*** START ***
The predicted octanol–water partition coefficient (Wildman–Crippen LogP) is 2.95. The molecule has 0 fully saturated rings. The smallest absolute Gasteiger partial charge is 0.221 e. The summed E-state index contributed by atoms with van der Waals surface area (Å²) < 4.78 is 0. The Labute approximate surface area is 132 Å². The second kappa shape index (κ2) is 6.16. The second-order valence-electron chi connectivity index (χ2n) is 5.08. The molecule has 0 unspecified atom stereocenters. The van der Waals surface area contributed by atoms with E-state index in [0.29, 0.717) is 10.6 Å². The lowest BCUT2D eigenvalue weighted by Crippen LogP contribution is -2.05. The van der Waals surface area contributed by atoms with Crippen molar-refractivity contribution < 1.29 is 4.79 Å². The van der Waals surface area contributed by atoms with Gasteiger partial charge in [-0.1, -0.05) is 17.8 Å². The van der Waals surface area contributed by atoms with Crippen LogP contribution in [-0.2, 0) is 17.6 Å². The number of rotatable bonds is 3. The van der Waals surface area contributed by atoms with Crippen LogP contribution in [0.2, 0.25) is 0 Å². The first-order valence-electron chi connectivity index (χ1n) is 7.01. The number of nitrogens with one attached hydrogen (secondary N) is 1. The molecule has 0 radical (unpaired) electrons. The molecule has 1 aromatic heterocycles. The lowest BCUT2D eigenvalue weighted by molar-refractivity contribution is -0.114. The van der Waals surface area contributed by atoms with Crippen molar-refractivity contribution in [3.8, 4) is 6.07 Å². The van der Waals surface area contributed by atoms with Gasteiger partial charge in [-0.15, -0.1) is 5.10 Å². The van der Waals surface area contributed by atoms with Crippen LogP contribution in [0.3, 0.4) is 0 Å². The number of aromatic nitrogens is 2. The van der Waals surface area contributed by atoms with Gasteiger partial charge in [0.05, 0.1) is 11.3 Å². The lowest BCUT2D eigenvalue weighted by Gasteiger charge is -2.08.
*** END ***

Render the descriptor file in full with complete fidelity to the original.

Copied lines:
The predicted octanol–water partition coefficient (Wildman–Crippen LogP) is 2.95. The molecule has 0 fully saturated rings. The smallest absolute Gasteiger partial charge is 0.221 e. The summed E-state index contributed by atoms with van der Waals surface area (Å²) < 4.78 is 0. The Labute approximate surface area is 132 Å². The second kappa shape index (κ2) is 6.16. The second-order valence-electron chi connectivity index (χ2n) is 5.08. The molecule has 0 unspecified atom stereocenters. The van der Waals surface area contributed by atoms with E-state index in [0.29, 0.717) is 10.6 Å². The lowest BCUT2D eigenvalue weighted by Crippen LogP contribution is -2.05. The van der Waals surface area contributed by atoms with Crippen molar-refractivity contribution < 1.29 is 4.79 Å². The van der Waals surface area contributed by atoms with Gasteiger partial charge in [-0.1, -0.05) is 17.8 Å². The van der Waals surface area contributed by atoms with Crippen LogP contribution in [-0.2, 0) is 17.6 Å². The number of rotatable bonds is 3. The van der Waals surface area contributed by atoms with Crippen LogP contribution in [0.2, 0.25) is 0 Å². The first-order valence-electron chi connectivity index (χ1n) is 7.01. The number of nitrogens with one attached hydrogen (secondary N) is 1. The molecule has 0 radical (unpaired) electrons. The molecule has 1 aromatic heterocycles. The lowest BCUT2D eigenvalue weighted by molar-refractivity contribution is -0.114. The van der Waals surface area contributed by atoms with Crippen molar-refractivity contribution in [3.8, 4) is 6.07 Å². The van der Waals surface area contributed by atoms with Gasteiger partial charge in [-0.15, -0.1) is 5.10 Å². The van der Waals surface area contributed by atoms with Crippen LogP contribution in [0.3, 0.4) is 0 Å². The number of aromatic nitrogens is 2. The van der Waals surface area contributed by atoms with Gasteiger partial charge in [0.05, 0.1) is 11.3 Å². The lowest BCUT2D eigenvalue weighted by Gasteiger charge is -2.08.